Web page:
When you’re in a city, or even in a small town like St. Ignatius, where I live, you don’t get the full impact of a dark night sky in the country. With the absence of artificial light, the cosmos was sprinkled with millions of tiny lights.
Not watching where I was going, I stumbled over something in the grass and nearly fell.
Righting myself and getting my bearings, I looked toward the house. As my eyes focused, I noticed a figure in the shadows near the side of the building. The figure moved quickly around the corner and disappeared. There wasn’t any reason someone shouldn’t be out walking around, but still I felt a prickle of unease on the back of my neck. Maybe it was just being in a strange place and the fact that the area was so isolated, but it made me hurry my steps a little.
I slipped back into the house and quietly shut the door, relocking the dead bolt. The quiet was broken by a sharp, high-pitched bark. Probably Colette’s little dog. I hoped she was settling down for the night and wasn’t planning on staying up, because she’d already irritated a few people at dinner.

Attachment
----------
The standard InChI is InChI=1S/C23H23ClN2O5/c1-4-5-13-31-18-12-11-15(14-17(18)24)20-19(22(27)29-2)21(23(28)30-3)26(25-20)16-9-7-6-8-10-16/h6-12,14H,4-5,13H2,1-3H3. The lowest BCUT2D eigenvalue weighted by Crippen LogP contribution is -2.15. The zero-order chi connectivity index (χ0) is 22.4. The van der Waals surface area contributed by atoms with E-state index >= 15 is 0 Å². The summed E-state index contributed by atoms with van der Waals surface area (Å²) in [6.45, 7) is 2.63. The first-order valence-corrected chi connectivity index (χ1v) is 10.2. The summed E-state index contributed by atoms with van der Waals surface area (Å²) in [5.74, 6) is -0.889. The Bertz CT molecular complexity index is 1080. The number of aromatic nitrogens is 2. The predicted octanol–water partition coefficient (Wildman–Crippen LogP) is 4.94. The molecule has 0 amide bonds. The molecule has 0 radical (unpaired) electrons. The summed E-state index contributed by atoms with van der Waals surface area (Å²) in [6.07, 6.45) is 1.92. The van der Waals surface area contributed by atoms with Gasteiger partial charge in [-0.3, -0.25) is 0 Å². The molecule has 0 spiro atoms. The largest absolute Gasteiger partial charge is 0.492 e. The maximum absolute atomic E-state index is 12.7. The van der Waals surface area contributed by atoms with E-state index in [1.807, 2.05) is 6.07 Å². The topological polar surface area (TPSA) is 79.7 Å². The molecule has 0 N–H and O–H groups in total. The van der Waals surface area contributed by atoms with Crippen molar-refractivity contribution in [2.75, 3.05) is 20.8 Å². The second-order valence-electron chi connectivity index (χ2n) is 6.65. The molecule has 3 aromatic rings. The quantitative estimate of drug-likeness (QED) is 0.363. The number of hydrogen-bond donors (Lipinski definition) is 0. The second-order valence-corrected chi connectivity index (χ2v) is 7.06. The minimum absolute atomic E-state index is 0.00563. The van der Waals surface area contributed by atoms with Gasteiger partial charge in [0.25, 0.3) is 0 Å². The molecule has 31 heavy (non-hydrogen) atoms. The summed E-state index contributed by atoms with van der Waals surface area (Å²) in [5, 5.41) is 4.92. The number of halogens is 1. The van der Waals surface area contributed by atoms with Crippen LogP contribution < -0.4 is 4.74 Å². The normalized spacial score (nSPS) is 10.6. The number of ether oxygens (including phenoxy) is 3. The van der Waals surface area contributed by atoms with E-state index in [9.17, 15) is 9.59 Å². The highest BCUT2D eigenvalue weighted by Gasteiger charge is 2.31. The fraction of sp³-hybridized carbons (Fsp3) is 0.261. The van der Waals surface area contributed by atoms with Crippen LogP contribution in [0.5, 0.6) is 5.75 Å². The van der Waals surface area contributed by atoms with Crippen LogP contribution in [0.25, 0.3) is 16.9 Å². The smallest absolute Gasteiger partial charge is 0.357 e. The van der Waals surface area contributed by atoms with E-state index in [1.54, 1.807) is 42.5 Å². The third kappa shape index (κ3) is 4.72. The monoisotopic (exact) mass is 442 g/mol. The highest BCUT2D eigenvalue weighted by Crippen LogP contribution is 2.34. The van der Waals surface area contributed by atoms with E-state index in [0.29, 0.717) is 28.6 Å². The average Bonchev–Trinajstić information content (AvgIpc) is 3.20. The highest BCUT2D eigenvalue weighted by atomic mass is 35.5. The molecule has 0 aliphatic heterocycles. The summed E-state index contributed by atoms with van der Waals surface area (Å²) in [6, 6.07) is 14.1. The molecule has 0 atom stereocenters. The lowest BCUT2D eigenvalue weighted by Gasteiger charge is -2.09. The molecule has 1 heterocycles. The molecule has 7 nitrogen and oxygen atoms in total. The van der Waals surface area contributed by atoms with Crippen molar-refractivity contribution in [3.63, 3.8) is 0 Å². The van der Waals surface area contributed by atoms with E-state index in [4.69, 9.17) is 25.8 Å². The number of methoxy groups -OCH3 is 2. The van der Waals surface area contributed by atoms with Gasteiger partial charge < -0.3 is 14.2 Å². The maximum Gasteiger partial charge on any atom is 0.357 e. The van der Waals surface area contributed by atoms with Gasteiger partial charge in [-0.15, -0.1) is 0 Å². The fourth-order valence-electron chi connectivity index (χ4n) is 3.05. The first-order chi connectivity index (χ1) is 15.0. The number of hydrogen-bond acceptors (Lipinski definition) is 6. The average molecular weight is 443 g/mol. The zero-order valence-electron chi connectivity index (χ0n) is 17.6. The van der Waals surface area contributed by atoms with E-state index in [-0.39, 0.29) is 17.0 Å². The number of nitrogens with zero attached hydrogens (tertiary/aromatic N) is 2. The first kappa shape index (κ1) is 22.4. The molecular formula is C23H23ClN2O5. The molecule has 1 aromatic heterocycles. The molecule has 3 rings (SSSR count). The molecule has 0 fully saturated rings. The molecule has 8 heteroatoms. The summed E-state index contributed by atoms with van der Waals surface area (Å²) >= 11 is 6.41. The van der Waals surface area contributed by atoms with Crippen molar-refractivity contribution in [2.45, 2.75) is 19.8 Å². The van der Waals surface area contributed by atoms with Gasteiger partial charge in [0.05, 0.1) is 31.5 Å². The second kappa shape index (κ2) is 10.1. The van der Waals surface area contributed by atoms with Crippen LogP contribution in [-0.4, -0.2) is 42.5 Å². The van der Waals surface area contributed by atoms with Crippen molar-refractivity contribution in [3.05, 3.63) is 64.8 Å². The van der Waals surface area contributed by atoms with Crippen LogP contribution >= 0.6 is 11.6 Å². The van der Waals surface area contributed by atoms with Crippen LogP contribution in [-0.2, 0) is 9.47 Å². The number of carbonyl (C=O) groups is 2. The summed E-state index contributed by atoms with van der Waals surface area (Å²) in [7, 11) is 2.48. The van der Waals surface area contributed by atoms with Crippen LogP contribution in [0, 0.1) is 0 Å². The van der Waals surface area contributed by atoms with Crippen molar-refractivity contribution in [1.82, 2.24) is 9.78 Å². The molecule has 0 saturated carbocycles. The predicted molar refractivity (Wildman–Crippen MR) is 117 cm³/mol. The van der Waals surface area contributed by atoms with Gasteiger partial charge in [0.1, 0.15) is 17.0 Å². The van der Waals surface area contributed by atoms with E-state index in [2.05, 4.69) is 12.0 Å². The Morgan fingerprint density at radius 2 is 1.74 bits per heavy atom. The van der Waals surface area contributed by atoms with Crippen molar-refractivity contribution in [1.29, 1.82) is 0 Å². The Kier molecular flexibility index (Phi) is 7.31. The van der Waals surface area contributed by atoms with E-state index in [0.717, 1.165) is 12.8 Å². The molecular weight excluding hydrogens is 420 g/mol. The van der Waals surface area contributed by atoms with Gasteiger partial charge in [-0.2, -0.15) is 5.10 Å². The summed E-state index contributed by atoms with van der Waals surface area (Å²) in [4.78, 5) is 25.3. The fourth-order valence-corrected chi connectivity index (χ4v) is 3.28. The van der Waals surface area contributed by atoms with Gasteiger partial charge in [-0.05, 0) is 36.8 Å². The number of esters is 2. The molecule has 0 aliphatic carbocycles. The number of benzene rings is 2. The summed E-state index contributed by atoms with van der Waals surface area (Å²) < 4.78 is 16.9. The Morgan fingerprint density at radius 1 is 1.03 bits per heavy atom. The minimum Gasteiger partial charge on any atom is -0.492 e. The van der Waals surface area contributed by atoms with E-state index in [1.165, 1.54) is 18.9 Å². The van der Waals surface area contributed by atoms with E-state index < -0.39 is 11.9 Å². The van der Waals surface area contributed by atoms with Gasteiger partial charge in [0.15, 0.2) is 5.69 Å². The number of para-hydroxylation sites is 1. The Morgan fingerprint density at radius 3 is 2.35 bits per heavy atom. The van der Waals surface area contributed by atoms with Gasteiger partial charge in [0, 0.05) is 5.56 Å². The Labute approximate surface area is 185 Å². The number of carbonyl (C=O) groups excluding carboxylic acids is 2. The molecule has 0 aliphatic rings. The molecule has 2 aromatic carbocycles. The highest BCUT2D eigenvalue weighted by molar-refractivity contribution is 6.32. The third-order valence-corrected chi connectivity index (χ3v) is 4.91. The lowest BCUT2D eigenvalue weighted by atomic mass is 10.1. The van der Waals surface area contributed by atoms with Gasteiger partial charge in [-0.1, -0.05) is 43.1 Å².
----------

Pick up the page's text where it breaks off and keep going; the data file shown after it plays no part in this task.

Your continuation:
I meant the dog, of course, but the same could be said for Colette.
Not wanting to be the cause of any further commotion, I made my way up the stairs as quietly as I could.
Carefully opening the door and creeping into the bedroom, I carried my cosmetics bag to the bathroom and set it on the counter.
“Did you find it?” Dixie asked from the bed, where she was already wrapped up in the soft covers.
“Yes, I did.”
“Now you can finish getting ready for bed without worrying about missing out on those steps.” Dixie rolled back over. “Good night.”
“I’ll try not to make too much noise,” I said to her back as I flipped the s. . .